I must say that whenever I count my blessings, one of the blessings I often fold down a finger for is the fact that my current day job requires me to attend very few meetings. While meetings can sometimes be productive and even fun (certainly more fun than resolving an issue through scores of long, meandering and barely literate e-mails, for example), meetings can often be boring, depressing and, yes, even dangerous. Lethal, if you must know.
A recent article in a scholarly publication -- the New England Journal of Applied Brainiology, I think it was – described the study of hundreds of medical case files and the conclusion that, in cases where subjects were exposed to excessive numbers of long and boring meetings, there was a downright decent chance that a number of the subjects would suffer a medical condition known as cerebellus gellus, from the Latin phrase meaning “melted brain.”
The article describes four distinct stages of “brain melt” (cerebellus gellus). In Stage One, the brain is in its normal state prior to the beginning of the meeting. In Stage Two, usually occurring within the first 20 minutes of an especially boring meeting, the normally soft yet firm brain tissue devolves into a jellied substance. Like Thanksgiving Day cranberry sauce plopped out of its can, the brain can now jiggle up and down and from side to side when moved or shaken.
In Stage Three, which occurs usually after at least 40 minutes of meeting time, or after viewing five or six overly detailed and hard to read PowerPoint slides, the jellied brain tissue continues to disintegrate into a gelatinous goo, much like heated rubber cement or a warm cup of Jello Pudding.
Finally, if the subject stays in a boring meeting long enough, he or she can enter Stage Four, where actual liquefaction of the cerebral tissue takes place. In severe cases, if the viscosity is low enough, the brain broth will actually submit to gravity and escape through the nasal passages, resulting in a real mess for the custodians and a hefty dry cleaning bill to boot. The victim will by this point be of little use in further brainstorming sessions, since the brain in question has essentially left the building. Often, a Stage Four event results in hospitalization or death, or requires the subject’s transfer to a more suitable position, usually something in sales or government service.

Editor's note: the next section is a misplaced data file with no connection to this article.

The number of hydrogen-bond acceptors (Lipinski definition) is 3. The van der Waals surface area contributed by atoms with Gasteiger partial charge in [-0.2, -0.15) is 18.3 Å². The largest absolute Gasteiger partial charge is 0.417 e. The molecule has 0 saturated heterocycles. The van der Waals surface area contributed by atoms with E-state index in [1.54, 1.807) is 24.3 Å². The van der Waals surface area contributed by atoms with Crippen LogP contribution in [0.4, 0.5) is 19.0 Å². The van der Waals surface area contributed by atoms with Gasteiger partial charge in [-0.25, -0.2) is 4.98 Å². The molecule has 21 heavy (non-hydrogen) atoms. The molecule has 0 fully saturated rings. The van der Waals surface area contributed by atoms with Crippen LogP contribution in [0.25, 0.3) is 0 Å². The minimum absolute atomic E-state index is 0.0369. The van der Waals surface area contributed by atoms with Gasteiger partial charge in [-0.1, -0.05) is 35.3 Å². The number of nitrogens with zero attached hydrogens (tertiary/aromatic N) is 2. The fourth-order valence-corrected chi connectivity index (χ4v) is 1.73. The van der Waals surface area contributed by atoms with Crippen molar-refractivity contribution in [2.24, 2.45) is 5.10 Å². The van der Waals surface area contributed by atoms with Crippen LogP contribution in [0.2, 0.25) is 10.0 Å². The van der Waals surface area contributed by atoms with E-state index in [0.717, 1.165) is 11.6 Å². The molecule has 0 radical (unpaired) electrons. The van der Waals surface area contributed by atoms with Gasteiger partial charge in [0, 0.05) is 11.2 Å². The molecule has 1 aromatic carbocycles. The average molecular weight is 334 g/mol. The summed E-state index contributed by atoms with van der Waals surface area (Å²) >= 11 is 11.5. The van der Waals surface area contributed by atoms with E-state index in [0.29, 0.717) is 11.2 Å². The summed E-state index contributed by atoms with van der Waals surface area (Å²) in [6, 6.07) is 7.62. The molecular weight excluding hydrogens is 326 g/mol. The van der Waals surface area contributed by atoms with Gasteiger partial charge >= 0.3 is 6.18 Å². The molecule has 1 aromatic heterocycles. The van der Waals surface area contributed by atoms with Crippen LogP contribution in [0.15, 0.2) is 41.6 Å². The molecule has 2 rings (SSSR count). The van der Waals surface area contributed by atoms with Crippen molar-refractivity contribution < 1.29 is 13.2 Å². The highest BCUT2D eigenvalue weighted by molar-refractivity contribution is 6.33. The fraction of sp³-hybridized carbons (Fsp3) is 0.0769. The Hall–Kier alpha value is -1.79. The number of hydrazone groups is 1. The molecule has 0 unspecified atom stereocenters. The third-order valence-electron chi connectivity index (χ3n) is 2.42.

But the reason I have introduced you to this shocking information is not to scare or depress you, but to bring you news of hope. I’m not sure I should be endorsing any products in this space, but in light of the seriousness of this condition, and due to the large number of readers who undoubtedly slog through meetings every week of their lives, I’m sure the blogging powers that be won’t mind if I tell you about one heroic company that has stepped up to the plate and made brain melt survivable.
The company, TeamPlayerz®, has introduced a line of products aimed at those people who find themselves trapped regularly in boring meetings. And at least two of these products are designed for employees whose brains have disappeared as a result of the terrible condition I described earlier.
The biggest problem that cerebellus gellus causes, besides death, is that the victim is left without a working brain. While solidification science has found a way to reassemble all of that liquid brain matter close to its original shape, size and texture, the trauma suffered during brain melt usually renders the information once stored there to be lost forever.
That’s where the TeamPlayerz® Back Up Brain™ system rides in to save the day. Much in the way a computer user pays for an offsite company to back up the material stored on their computer hard drive in case of a fire or other accident, Back Up Brain™ stores an employee’s brain information safely inside a supercomputer hard drive located deep in the bowels of a Kansas salt mine. After brain melt occurs, the old tissue can be solidified by qualified medical personnel, then a simple download of the subject’s former memory stored by Back Up Brain™ is accomplished with a few wires and clips, much like jumping a car battery. In no time at all, the subject is ready to re-enter the conference room and take up those scintillating discussions of employment guidelines, inventory management and online marketing strategies right where they left off.